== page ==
Aug 22, 2009

A theory of unrepresentative masterpieces

I've been trying to hone my theory of unrepresentative masterpieces, which goes something like this: the works which critics single out for masterpiece status are often the least representative, and consequently least satisfying, works of the artist in question. It was with Vertigo that I first noticed this, a film frequently held up as Hitchcock's masterpiece by the Sigh & Sound crowd, and I get it, I really do: the film is melancholy and haunting and dreamlike, in many ways Hitchcock's greatest — or indeed only — love story. But that's just it. It is his only love story. The rest of the time he made sharp, speedy, suspense-filled pictures with great set pieces, droll jokes, and stars looking for a little mischief.

By those standards, Vertigo is not a patch on, say, Notorious or even Strangers on a Train whose plot is so tight you could bounce a penny off of it. It is slow and dolorous and illogical, and were it not for Barbara Bel Geddes, almost entirely joke-free. So why the critical raves? My guess is: the film is accorded masterpiece status precisely because it fails to play to Hitchcock's traditional strengths. Geniuses can — let's face it — get fairly tiresome after a while, knocking out one great work after another. Critics get bored; they start to look for the artwork that falls outside the norm, or "transcends" genre, or does something they haven't seen the director do before. They hanker for self-consciousness, technical innovation, broken ground.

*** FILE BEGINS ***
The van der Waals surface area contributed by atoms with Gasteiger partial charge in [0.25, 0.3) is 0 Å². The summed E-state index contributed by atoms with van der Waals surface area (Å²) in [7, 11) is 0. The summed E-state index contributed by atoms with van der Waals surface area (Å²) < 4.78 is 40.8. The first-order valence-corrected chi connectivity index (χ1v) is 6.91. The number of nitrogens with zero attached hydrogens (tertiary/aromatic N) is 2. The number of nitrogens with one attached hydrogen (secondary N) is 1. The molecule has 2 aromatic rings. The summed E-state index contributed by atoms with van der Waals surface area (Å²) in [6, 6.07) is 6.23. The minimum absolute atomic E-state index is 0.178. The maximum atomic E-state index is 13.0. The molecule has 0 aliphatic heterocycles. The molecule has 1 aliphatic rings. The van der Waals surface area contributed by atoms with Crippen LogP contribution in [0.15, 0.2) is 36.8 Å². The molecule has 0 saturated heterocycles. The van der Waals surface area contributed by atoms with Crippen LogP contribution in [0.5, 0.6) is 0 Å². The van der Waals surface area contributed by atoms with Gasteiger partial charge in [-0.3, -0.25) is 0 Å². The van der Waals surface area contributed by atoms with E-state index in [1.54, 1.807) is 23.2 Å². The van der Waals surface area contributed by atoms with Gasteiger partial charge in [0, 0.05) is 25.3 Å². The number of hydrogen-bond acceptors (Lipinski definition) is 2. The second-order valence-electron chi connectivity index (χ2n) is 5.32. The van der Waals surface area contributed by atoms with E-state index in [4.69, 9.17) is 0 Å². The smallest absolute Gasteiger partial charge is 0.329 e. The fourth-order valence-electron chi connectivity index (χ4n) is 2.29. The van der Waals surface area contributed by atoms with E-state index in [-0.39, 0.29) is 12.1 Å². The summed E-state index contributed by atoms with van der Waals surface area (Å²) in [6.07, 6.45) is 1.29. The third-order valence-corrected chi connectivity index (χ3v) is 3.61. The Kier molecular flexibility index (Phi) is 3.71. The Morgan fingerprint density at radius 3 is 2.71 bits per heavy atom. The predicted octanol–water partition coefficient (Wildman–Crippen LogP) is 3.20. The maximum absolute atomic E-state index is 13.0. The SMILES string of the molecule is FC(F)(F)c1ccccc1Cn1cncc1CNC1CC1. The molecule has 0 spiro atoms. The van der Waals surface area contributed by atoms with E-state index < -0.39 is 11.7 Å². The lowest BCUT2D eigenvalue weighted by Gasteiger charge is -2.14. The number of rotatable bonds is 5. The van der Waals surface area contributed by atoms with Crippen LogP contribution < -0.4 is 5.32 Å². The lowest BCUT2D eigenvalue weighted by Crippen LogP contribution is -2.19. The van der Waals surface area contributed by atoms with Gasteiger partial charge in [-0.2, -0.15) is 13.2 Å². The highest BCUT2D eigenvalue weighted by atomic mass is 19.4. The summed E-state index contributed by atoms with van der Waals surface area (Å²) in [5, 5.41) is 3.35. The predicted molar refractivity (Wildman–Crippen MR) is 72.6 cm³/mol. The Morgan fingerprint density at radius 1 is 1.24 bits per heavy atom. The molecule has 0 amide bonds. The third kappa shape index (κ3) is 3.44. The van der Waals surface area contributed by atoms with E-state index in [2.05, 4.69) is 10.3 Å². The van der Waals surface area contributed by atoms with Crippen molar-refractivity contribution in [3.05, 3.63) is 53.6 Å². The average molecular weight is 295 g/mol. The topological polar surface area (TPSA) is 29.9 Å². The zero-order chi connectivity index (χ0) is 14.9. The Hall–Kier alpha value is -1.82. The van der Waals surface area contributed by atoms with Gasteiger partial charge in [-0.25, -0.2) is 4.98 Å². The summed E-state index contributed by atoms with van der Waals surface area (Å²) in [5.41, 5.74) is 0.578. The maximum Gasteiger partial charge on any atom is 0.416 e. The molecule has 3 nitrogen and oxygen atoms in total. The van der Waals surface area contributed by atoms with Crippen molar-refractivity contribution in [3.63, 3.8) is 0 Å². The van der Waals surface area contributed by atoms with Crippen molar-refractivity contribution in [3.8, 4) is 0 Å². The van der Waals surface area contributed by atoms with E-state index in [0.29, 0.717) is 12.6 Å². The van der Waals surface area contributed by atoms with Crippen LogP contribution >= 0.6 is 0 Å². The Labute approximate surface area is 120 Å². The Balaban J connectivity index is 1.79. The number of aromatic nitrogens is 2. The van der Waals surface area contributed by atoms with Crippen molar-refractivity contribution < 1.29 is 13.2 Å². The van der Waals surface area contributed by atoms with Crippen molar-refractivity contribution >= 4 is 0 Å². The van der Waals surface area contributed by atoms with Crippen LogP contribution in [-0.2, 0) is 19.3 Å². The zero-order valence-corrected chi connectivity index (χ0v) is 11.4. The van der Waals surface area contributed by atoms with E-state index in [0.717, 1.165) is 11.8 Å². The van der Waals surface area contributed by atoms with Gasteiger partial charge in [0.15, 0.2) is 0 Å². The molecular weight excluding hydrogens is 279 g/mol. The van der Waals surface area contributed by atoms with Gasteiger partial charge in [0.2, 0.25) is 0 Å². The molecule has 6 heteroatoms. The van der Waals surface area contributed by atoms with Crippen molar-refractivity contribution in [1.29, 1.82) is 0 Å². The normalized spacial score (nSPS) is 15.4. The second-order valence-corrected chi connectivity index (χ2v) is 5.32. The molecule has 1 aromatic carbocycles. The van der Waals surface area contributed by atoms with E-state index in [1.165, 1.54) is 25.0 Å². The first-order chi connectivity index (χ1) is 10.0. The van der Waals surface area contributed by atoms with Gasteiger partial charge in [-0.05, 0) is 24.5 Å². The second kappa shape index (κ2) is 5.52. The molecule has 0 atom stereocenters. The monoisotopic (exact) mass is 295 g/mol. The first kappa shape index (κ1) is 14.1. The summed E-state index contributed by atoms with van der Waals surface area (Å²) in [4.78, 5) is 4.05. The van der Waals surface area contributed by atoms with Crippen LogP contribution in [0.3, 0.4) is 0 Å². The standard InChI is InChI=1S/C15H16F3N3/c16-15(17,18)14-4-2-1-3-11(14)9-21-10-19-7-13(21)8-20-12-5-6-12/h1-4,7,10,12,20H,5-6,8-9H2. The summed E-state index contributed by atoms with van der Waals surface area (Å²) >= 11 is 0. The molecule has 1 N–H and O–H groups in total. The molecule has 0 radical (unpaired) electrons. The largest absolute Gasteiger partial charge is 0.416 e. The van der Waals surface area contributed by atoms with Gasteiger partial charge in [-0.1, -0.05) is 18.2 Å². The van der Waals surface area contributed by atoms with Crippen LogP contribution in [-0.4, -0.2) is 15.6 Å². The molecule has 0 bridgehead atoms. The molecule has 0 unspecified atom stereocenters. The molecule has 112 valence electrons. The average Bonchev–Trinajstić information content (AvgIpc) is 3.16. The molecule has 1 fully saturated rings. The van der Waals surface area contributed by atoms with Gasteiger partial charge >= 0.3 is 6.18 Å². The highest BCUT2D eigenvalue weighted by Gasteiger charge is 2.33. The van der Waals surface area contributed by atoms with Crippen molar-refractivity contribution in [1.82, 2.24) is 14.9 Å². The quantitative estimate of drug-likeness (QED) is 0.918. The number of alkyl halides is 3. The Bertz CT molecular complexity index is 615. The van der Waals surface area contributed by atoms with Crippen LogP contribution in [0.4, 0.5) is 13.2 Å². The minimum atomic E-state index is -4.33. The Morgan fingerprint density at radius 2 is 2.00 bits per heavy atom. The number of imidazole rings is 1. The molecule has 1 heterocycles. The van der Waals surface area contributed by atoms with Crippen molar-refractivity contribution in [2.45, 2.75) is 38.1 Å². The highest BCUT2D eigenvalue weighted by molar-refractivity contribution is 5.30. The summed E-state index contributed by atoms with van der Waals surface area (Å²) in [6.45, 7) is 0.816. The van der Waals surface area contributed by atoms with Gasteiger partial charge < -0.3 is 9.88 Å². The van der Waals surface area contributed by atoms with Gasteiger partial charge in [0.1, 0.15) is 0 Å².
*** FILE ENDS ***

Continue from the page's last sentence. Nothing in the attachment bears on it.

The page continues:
A case in point is Sgt Pepper's Lonely Hearts Club Band. On the whole, the Beatles are not a gimmicky, self-conscious band who serve up concept albums posing questions about the very nature of modern pop spectacle. In fact only one of their albums does this so that one gets to be the masterpiece. But really, when it comes down to it, wouldn't you much rather listen to Revolver? Sgt Pepper is so much of an operation: you've got to sit there admiring the overall concept. With Revolver all you have to do is listen to one great song after another.

I was recently reminded of this when the New Yorker's Richard Brody called Funny People Judd Apatow's "masterpiece." As I understood him, what he really meant was "not as funny as Apatow's previous films." Bingo. It isn't.

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